F1 racing is all about going fast and trying to finish the race before all of the competition. That being the case, from the perspective of the uninformed, it might seem like a bad idea to make a pit stop unless absolutely necessary during a race. After all, pit stops take time, and time is a precious resource in F1 racing.
And yet, the pit stop strategy, in which drivers intentionally make pit stops even though they don't strictly have to, is very popular in F1 racing, and even has a high chance of success when it comes to racing. Needless to say, this seems counterintuitive on the surface, but it actually makes a fair deal of sense when you get down to it.
How does the pit stop strategy work in F1 racing? Today, we're going to tell you everything you need to know about it, and why it is such a powerful tool for teams competing in the sport.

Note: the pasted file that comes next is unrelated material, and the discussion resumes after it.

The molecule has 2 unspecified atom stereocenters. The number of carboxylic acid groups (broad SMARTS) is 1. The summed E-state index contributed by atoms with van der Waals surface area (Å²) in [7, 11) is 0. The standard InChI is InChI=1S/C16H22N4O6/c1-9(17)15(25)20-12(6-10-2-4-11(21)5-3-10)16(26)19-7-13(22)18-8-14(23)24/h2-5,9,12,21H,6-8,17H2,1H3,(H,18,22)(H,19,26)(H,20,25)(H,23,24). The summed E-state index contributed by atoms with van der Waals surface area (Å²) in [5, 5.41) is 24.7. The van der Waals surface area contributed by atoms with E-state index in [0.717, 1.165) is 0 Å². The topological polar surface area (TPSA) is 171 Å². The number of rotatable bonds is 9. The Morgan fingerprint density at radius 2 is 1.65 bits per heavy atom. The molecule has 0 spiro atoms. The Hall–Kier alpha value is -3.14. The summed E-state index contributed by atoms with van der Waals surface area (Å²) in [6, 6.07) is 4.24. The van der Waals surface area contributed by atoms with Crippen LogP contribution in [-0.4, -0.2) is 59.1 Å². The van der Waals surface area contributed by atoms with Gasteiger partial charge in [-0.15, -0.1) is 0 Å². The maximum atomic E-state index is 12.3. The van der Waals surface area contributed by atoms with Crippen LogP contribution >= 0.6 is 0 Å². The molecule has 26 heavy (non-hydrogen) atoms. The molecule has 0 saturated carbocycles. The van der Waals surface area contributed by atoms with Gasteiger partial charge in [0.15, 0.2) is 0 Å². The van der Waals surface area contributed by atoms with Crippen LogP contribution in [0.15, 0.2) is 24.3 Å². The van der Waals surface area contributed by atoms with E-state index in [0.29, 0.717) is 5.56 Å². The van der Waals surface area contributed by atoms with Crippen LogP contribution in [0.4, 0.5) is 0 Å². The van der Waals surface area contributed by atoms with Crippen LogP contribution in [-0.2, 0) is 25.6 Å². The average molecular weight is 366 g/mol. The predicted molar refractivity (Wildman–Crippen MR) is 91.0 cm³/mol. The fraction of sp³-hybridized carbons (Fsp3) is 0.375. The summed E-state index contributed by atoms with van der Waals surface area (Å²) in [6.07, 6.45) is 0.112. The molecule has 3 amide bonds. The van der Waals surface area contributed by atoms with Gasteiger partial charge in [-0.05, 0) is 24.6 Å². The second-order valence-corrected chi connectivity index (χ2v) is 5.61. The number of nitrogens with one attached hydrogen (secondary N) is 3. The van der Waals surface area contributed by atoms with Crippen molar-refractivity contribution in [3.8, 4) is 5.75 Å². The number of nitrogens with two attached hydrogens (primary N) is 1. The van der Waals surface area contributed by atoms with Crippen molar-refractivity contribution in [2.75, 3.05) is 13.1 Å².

Before we even get into the pit stop strategy, one needs to understand why pit stops are necessary in F1 racing in the first place. After all, to a layman, it might seem like a bad idea to come to a complete stop for an extended period of time during a race where the goal is to finish in first place. So why are pit stops needed?
Well, most people don't know this, but pit stops exist because the rules say they have to. There was a time in F1 racing when pit stops weren't compulsory. The rules now state that drivers have to make at least one pit stop and are even required to use more than one type of tire throughout the race. The reason for this is not what most think.
F1 racing is very intense, so one could be forgiven for assuming that tires have to be exchanged during a race because they wear out. Well, this is true, but the reality is that tires used in F1 are designed to wear out quickly. It would actually be very easy to make tires capable of lasting the entire race, but such tires are not used.
That's because F1 is a spectator sport, above all else. Pit stops add drama and excitement for the audience, and the switching of tires to different types throughout the race adds an element of strategy that is readily visible to the audience, allowing them to speculate on it. This all adds to the audience's enjoyment of the sport.